Journalists, Middle East experts, political talking heads (Congress/elected officials) speak extensively on the Israel / Palestine situation.Chrysanthemum

Let me reiterate that I just returned from my first trip to Israel, Palestine and Jordon, and the experience was exciting, informative, and disillusioning.

For two weeks I spoke to shopkeepers, hotel and restaurant workers, and cab drivers. The views expressed by the people with whom I had contact were quite shocking. The Palestinians – Muslims and Christians – are of the opinion that there will never be a Palestinian State. Many of them said that they have been waiting for sixty-five years and Statehood has not happened yet and it will never happen. Why not?

Their reasons for this belief are: Every day Palestine loses more and more land. Palestine is divided in two and no country can function split in two. It is not in the interest of the major-controlling powers to have a Palestine.Tulips

The people in Palestine – Muslims and Christians – are disillusioned and quite pessimistic about their future. The refugees I met in Jordon said there is a past, a pitiless present, and no future.

I left that region wondering how those people became so hopeless, how they became so pessimistic, and after sixty-five years, why are they still wandering the Middle East – refugees in the land of their birth.

Perhaps our ass-kissing, money hungry politicians can shed some light on the Palestinian situation, and the media can help them.


Christians in Palestine

March 13, 2014

After I arrived in Israel I headed for Jerusalem. I wanted to see the holy places and spend as much time as possible where the Holy Prophets of God walked. After a few days in Jerusalem I ventured into Bethlehem (in Palestine) to see the Nativity and other places of Jesus and Mary.Lighthouse

When I got off the bus in Bethlehem the first thing I saw was a Christmas tree, perhaps 100 feet high. I was so shocked to see that Christmas tree – why? I don’t know. At the back of my mind, yes, there are Christians in the Middle East. However, I was ignorant of the fact that a million Palestinians are Christians and Arabs – a fact not ever mentioned in the American media.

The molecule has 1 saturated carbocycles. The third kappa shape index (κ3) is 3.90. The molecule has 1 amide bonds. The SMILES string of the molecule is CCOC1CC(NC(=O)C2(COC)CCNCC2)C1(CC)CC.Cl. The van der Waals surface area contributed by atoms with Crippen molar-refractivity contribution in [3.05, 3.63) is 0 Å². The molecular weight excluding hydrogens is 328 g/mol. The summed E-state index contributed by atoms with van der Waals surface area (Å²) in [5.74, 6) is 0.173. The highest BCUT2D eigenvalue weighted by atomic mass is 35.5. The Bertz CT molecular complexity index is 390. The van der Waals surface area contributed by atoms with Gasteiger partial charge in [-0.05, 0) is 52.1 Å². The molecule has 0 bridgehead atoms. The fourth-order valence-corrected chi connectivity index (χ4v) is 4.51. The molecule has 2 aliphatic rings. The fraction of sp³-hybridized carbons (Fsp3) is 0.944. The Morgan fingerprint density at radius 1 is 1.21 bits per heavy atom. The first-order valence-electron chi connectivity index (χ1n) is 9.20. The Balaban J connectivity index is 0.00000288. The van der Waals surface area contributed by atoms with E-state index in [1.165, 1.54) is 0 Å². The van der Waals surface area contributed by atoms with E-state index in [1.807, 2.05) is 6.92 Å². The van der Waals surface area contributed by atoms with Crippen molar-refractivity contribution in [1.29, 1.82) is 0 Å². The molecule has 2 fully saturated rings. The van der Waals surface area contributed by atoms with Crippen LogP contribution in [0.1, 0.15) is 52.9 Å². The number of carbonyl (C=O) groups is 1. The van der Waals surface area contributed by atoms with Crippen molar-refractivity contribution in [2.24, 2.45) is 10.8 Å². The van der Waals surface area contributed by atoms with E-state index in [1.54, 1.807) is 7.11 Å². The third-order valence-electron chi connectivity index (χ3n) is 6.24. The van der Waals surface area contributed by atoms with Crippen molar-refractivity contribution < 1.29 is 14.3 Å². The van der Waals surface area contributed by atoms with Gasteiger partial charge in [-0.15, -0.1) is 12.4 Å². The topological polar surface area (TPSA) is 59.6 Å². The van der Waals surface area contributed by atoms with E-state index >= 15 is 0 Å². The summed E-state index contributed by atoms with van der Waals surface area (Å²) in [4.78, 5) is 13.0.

The slant the American media put on the Palestine population leads people to believe that all Palestinians are Arabs and Muslims. It is always Palestinians, Arabs and Muslims. Never the forgotten Christians in Palestine!

I spoke to quite a few people in Bethlehem and their stories were the same. They need food, medicine, clothes for winter, wood and nails to repair their houses, and steady jobs. I met a woman from the Red Cross and she said a lot of Palestinians – Christians and Muslims – are very dependent on the food and especially the medicine they receive from the Red Cross.Hydrangeas

If I had not gone to Bethlehem I would not have known that so many Christians live in Palestine. I would not have heard about the plight of the Palestinian Christians. They are suffering just as much as any other people in refugee situations.

The people of Palestine are all Arabs – Muslims and Christians. The Palestinian Muslims get the media attention, while the Palestinian Christians suffer in silence.

There are over two billion Christians in the world. It is shocking to learn that the Palestinian/Arab/Christians are the forgotten siblings.

Israel, Palestine and Jordon: Exciting, informative and disillusioning.

I just returned from a trip to those holy and historic places. It started with Jerusalem. For most of my adult life I wanted to visit Jerusalem. Every time I said aloud that I wanted to go to Jerusalem my family and friends dissuaded me from such a foolish venture. It was not safe.

Finally, I told no one I was going and just went there. There was fear, but the way I saw it, if I was going to die there, then I would just die there.Desert

My daily itinerary was filled with historical facts and holy places – which is exactly what I wanted. There was also a lot of propaganda which one could dismiss, but also take seriously.

Jerusalem Old City was humbling. The places I visited include Masada and the Dead Sea. Many Roman archaeological sites. Yardenit – a popular baptismal sight on the Jordon River. Tiberias, the Golan Heights. Bethlehem, Petra, Amman, Wadi Rum (Lawrence of Arabia) among others.


This trip taught me a lot about propaganda, refugee camps, hunger and starvation, medical needs, hope and a bright future, and loss of hope and a past but no future.

I hope to share these experiences in the days ahead.

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